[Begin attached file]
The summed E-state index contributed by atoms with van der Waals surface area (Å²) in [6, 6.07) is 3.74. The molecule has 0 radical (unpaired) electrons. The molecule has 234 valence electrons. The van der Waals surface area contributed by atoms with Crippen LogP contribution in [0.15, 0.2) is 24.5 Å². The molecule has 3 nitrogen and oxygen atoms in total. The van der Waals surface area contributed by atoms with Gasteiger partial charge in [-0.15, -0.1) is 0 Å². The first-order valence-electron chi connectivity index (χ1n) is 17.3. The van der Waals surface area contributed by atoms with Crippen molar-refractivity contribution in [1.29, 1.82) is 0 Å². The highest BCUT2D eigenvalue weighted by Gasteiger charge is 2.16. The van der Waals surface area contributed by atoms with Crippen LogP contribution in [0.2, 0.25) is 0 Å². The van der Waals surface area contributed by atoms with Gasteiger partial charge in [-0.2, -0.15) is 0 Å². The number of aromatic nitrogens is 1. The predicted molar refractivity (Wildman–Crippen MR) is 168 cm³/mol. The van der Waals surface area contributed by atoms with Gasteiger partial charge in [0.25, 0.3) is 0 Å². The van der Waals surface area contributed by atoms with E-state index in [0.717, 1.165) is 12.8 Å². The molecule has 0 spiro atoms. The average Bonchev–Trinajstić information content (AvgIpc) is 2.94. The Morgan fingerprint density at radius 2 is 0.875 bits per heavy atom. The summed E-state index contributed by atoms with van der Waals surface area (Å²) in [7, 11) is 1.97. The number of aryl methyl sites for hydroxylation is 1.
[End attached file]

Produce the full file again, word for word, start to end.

The summed E-state index contributed by atoms with van der Waals surface area (Å²) in [6, 6.07) is 3.74. The molecule has 0 radical (unpaired) electrons. The molecule has 234 valence electrons. The van der Waals surface area contributed by atoms with Crippen LogP contribution in [0.15, 0.2) is 24.5 Å². The molecule has 3 nitrogen and oxygen atoms in total. The van der Waals surface area contributed by atoms with Gasteiger partial charge in [-0.15, -0.1) is 0 Å². The first-order valence-electron chi connectivity index (χ1n) is 17.3. The van der Waals surface area contributed by atoms with Crippen molar-refractivity contribution in [1.29, 1.82) is 0 Å². The highest BCUT2D eigenvalue weighted by Gasteiger charge is 2.16. The van der Waals surface area contributed by atoms with Crippen LogP contribution in [0.2, 0.25) is 0 Å². The van der Waals surface area contributed by atoms with Gasteiger partial charge in [-0.2, -0.15) is 0 Å². The number of aromatic nitrogens is 1. The predicted molar refractivity (Wildman–Crippen MR) is 168 cm³/mol. The van der Waals surface area contributed by atoms with Gasteiger partial charge in [0.25, 0.3) is 0 Å². The van der Waals surface area contributed by atoms with E-state index in [0.717, 1.165) is 12.8 Å². The molecule has 0 spiro atoms. The average Bonchev–Trinajstić information content (AvgIpc) is 2.94. The Morgan fingerprint density at radius 2 is 0.875 bits per heavy atom. The summed E-state index contributed by atoms with van der Waals surface area (Å²) in [7, 11) is 1.97. The number of aryl methyl sites for hydroxylation is 1.